I never knew my father’s siblings until later in life, but we had a clutch of honorary aunts and uncles when I was growing up–mainly friends of my parents’ from their twenties: Auntie Nan and Uncle Paul, Auntie Bev and Uncle Bruce, and Auntie Jean and Uncle Put (his real name was Borden, but his surname was Putnam). They filled the bill nicely!

  3. I have some of the best aunts and uncles around–there for everything, almost surrogate parents. Since we don’t have kids of our own, my husband and I try to be there in the same capacity for all of our nieces and nephews.

    And coffee milkshakes sound AMAZING! I definitely see that in my future this afternoon!

  4. I’m with Sherry – I’ll pass on coffee-flavored anything.

    Aunts and uncles? Sadly in my case, no. The ones who lived out of town were remote. I’d get cards for birthdays and Christmas, but when they visited things were…stiff. The uncle in town was a diagnosed paranoid schizophrenic. He was on medication, but he’d say very off-the-wall things when we were around him that we kids had to ignore. (When I was getting ready to go to college, Uncle Jim said, “That’s a waste of money. You should go to secretary school because that’s the only job women are good for.”)

    My kids are a bit luckier. My brother-in-law comes to visit frequently; he’s the “favorite uncle.” My brothers and sisters don’t visit all that often, but they at least stay in touch and we see them when we go back to visit my dad in Buffalo. My brother who lives in Virginia joined us on the “great D.C. college tour” and we dog-sit for him every summer.

  5. Coffee frappes! Yum. We don’t have them easily available here but then we don’t have the Eclipse Coffee Syrup here either. I buy it in Massachusetts when I visit. That and Bakewell Cream. Both items became staples I purchased for friends when visiting relatives there!
    I do still have hot fudge over coffee ice cream though. A habit I developed long ago. Used to almost make a lunch out of that in summer!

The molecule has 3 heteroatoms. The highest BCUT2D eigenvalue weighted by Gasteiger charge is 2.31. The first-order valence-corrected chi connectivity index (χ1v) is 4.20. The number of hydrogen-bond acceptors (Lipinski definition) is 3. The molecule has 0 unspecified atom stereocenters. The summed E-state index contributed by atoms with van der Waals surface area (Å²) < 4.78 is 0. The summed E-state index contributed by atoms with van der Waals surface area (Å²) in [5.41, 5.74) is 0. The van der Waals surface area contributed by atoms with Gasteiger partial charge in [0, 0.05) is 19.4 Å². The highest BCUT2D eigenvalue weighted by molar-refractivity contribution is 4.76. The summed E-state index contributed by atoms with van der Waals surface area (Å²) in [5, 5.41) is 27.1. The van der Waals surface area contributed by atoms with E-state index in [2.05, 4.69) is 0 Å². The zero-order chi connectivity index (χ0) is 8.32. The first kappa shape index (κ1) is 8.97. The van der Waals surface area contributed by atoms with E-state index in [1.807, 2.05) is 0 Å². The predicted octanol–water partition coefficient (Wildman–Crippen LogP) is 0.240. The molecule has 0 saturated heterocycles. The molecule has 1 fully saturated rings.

Must text my uncle today!

  6. Why would you ruin a perfectly good milkshake by adding coffee to it?

    I’m very close to my uncle and aunt on my mom’s side. My aunt and I share similar taste in books, so shopping for her at Christmas is easy.

    And, like Julie, one of my favorite things in the world is getting to be Uncle Mark. My niece and nephew are absolutely wonderful! And no, I’m not biased at all.

  7. Chocolate milk shakes are the only kind for me! In high school I briefly tried out strawberry milk shakes but soon went back to my beloved chocolate.

    My Uncle George(our mom’s brother) and Aunt Bernie were my youngest sister’s godparents. They were an enormous source of moral support and encouragement when our youngest sister had a major mental breakdown when our mom died. They continued to provide support and encouragement for the rest of their lives. My Aunt Mary, our mom’s sister, was a positive, cheerful, upbeat person despite numerous hardships in her adult life, which included grave heart problems and a husband disabled from Parkinson’s disease, whom she could not care for at home due to her own health issues. If you didn’t know any of this, you’d probably meet her somewhere and think she had a perfect life. Whenever I think of her, I see her beautiful smile and hear her laughter.